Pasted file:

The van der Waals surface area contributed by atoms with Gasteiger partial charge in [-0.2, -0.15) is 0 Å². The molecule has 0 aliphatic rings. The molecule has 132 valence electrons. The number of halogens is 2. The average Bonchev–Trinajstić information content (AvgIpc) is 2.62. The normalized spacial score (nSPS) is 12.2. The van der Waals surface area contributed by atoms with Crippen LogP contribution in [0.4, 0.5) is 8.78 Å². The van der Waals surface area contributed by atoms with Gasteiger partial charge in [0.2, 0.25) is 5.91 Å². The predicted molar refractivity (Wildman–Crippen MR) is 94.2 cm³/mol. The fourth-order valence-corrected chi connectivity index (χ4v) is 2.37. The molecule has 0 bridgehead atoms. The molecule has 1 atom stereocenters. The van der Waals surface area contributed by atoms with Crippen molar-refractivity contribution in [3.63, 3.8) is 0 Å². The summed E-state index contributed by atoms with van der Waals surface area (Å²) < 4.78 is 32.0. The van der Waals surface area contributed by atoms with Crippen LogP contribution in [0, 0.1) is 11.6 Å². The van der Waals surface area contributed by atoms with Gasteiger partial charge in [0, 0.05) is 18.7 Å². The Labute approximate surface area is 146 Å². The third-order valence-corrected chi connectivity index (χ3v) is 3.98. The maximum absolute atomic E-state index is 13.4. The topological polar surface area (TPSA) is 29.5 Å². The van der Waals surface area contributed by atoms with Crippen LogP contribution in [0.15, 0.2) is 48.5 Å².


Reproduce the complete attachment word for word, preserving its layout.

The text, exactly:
The van der Waals surface area contributed by atoms with Gasteiger partial charge in [-0.2, -0.15) is 0 Å². The molecule has 0 aliphatic rings. The molecule has 132 valence electrons. The number of halogens is 2. The average Bonchev–Trinajstić information content (AvgIpc) is 2.62. The normalized spacial score (nSPS) is 12.2. The van der Waals surface area contributed by atoms with Crippen LogP contribution in [0.4, 0.5) is 8.78 Å². The van der Waals surface area contributed by atoms with Gasteiger partial charge in [0.2, 0.25) is 5.91 Å². The predicted molar refractivity (Wildman–Crippen MR) is 94.2 cm³/mol. The fourth-order valence-corrected chi connectivity index (χ4v) is 2.37. The molecule has 0 bridgehead atoms. The molecule has 1 atom stereocenters. The van der Waals surface area contributed by atoms with Crippen molar-refractivity contribution in [3.63, 3.8) is 0 Å². The summed E-state index contributed by atoms with van der Waals surface area (Å²) < 4.78 is 32.0. The van der Waals surface area contributed by atoms with Crippen LogP contribution in [0, 0.1) is 11.6 Å². The van der Waals surface area contributed by atoms with Gasteiger partial charge in [0, 0.05) is 18.7 Å². The Labute approximate surface area is 146 Å². The third-order valence-corrected chi connectivity index (χ3v) is 3.98. The maximum absolute atomic E-state index is 13.4. The topological polar surface area (TPSA) is 29.5 Å². The van der Waals surface area contributed by atoms with Crippen LogP contribution in [0.15, 0.2) is 48.5 Å².